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    Rio Vista High School art teacher Megan Brooks works on her assemblage Thursday at a workshop at Crocker Art Museum.


    An Arts Academy participant shows off an original creation Thursday at Crocker Art Museum.

Sacramento County workshop hones the art of teaching

Published: Friday, Jul. 26, 2013 - 12:00 am | Page 1B
Last Modified: Friday, Jul. 26, 2013 - 12:57 pm

Dozens of students sifted through pipe cleaners, colored masking tape and metallic scraps of paper Thursday in an exercise of assemblage – art created with everyday objects – at the Crocker Art Museum.

But those 45 students were also public school teachers and administrators, taking part in the first-ever Arts Academy professional development workshop put on by the Sacramento County Office of Education Leadership Institute.

"We want them to experience these lessons as their kids will," said L. Steven Winlock, executive director of the academy.

The weeklong workshop started Monday as a way to prepare for the Common Core State Standards – the new public school curriculum taking effect this fall – and to rethink the way educators integrate art into their lessons.

On Thursday, the group learned four steps for considering art. First, look – describe colors, lines, textures – then analyze themes and ideas. Next, interpret the context and importance, and finally, judge the execution and overall success.

Winlock said these guidelines parallel the sort of critical thinking emphasized in the Common Core standards.

On top of the Crocker outing, the academy group met representatives from the Sacramento Metropolitan Arts Commission, the Mondavi Center for the Performing Arts, the Sacramento Ballet and the Music Circus, as well as educational specialists.

The excursions not only informed teachers of resources for classroom field trips of their own – places such as the Crocker have their own educational programs – but provided ideas for future lesson plans.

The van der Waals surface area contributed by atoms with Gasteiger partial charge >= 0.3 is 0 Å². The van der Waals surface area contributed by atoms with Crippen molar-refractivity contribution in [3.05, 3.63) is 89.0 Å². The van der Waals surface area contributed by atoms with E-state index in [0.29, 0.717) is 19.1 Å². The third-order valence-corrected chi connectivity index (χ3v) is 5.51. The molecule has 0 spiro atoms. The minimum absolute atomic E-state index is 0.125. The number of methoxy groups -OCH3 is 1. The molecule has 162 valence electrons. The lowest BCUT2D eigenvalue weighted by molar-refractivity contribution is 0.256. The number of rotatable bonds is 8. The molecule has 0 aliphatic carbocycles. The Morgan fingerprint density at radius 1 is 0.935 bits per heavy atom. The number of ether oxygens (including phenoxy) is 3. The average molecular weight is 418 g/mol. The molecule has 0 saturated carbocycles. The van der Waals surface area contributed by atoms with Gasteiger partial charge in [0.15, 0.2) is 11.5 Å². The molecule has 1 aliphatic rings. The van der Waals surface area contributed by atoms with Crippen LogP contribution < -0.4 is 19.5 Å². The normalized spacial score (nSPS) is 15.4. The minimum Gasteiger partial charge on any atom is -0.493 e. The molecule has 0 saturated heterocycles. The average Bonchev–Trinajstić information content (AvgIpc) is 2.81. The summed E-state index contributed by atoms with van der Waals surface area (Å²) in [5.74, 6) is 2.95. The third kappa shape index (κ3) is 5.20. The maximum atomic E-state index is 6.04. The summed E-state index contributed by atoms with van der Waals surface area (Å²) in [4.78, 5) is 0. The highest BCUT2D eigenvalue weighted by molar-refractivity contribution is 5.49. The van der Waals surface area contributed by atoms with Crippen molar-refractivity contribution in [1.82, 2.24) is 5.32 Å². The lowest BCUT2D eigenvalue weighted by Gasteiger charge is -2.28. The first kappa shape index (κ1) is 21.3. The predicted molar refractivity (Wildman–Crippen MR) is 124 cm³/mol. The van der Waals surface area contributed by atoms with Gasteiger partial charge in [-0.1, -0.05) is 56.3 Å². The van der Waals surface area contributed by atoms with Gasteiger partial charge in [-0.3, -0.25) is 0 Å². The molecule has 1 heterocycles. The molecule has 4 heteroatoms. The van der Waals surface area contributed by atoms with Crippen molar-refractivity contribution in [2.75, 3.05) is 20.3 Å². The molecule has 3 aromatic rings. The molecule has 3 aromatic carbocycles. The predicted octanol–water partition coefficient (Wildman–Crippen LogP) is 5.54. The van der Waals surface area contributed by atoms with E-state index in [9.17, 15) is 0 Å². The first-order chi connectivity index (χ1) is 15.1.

During their trip to the ballet the teachers stretched and danced, but also thought about bodily expressions of kinetic movement and the movement of elements such as gas and liquids.

The Mondavi illuminated unexpected, practical requirements for backstage careers. Stage riggers, for example, need to know algebra and geometry. Lighting specialists need computer technology skills.

"We need to look at available careers in the arts and then teachers can tell kids how to get there," Winlock said.

In 2010, California became one of 45 states ready to implement the new standards, which encourage collaboration, technology and critical thinking over memorization. The nationwide effort aims to better prepare students for life beyond the classroom.

Teachers filled the Arts Academy spots quickly – each paying $400, which helped to fund the program – and poured onto a wait list. With the positive response, Winlock said the SCOE Leadership Institute intends to continue the academy next summer.

And in February, the academy will assemble to discuss new lesson plans inspired by the workshop.

Ideas are already percolating. Laurie Slatkin, a fourth-grade teacher at Don Riggio Elementary School in Stockton, mentioned having students look at a sculpture and then write a short story.

Teachers who specialize in the arts had room to learn, too.

"I'm expanding my capabilities to integrate some of the other arts into music education," said Karla Davis, a music teacher at Cottage Elementary School in Sacramento, who may have students paint with watercolors while listening to classical music to further explore the creative process.

For Yvonne Evans of the California Department of Education, the Arts Academy showed ways to link school curriculum to after-school programs.

"People think it's baby-sitting, but activities need purpose," she said. "It's important to bring more intentionality to what kids do after school."

Call The Bee's Janelle Bitker, (916) 321-1027. Follow her in Twitter @JanelleBitker.

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